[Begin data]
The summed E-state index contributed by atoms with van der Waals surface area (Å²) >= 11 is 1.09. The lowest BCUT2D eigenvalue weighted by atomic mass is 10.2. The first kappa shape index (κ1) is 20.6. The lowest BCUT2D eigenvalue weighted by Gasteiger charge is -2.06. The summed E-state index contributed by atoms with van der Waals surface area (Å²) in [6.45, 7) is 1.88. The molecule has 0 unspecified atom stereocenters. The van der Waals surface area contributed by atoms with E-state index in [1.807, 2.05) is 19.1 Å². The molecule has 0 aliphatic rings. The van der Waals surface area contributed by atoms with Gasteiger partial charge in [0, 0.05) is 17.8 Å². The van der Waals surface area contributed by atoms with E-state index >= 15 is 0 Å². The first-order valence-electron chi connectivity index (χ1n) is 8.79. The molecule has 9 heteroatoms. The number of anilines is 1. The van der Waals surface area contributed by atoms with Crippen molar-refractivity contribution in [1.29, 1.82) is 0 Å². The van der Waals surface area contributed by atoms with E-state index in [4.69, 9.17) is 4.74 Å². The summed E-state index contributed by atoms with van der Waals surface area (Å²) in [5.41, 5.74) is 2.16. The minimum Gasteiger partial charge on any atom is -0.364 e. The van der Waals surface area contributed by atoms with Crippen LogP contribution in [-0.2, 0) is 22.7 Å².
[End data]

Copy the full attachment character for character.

The summed E-state index contributed by atoms with van der Waals surface area (Å²) >= 11 is 1.09. The lowest BCUT2D eigenvalue weighted by atomic mass is 10.2. The first kappa shape index (κ1) is 20.6. The lowest BCUT2D eigenvalue weighted by Gasteiger charge is -2.06. The summed E-state index contributed by atoms with van der Waals surface area (Å²) in [6.45, 7) is 1.88. The molecule has 0 unspecified atom stereocenters. The van der Waals surface area contributed by atoms with E-state index in [1.807, 2.05) is 19.1 Å². The molecule has 0 aliphatic rings. The van der Waals surface area contributed by atoms with Gasteiger partial charge in [0, 0.05) is 17.8 Å². The van der Waals surface area contributed by atoms with E-state index >= 15 is 0 Å². The first-order valence-electron chi connectivity index (χ1n) is 8.79. The molecule has 9 heteroatoms. The number of anilines is 1. The van der Waals surface area contributed by atoms with Crippen molar-refractivity contribution in [1.29, 1.82) is 0 Å². The van der Waals surface area contributed by atoms with E-state index in [4.69, 9.17) is 4.74 Å². The summed E-state index contributed by atoms with van der Waals surface area (Å²) in [5.41, 5.74) is 2.16. The minimum Gasteiger partial charge on any atom is -0.364 e. The van der Waals surface area contributed by atoms with Crippen LogP contribution in [-0.2, 0) is 22.7 Å².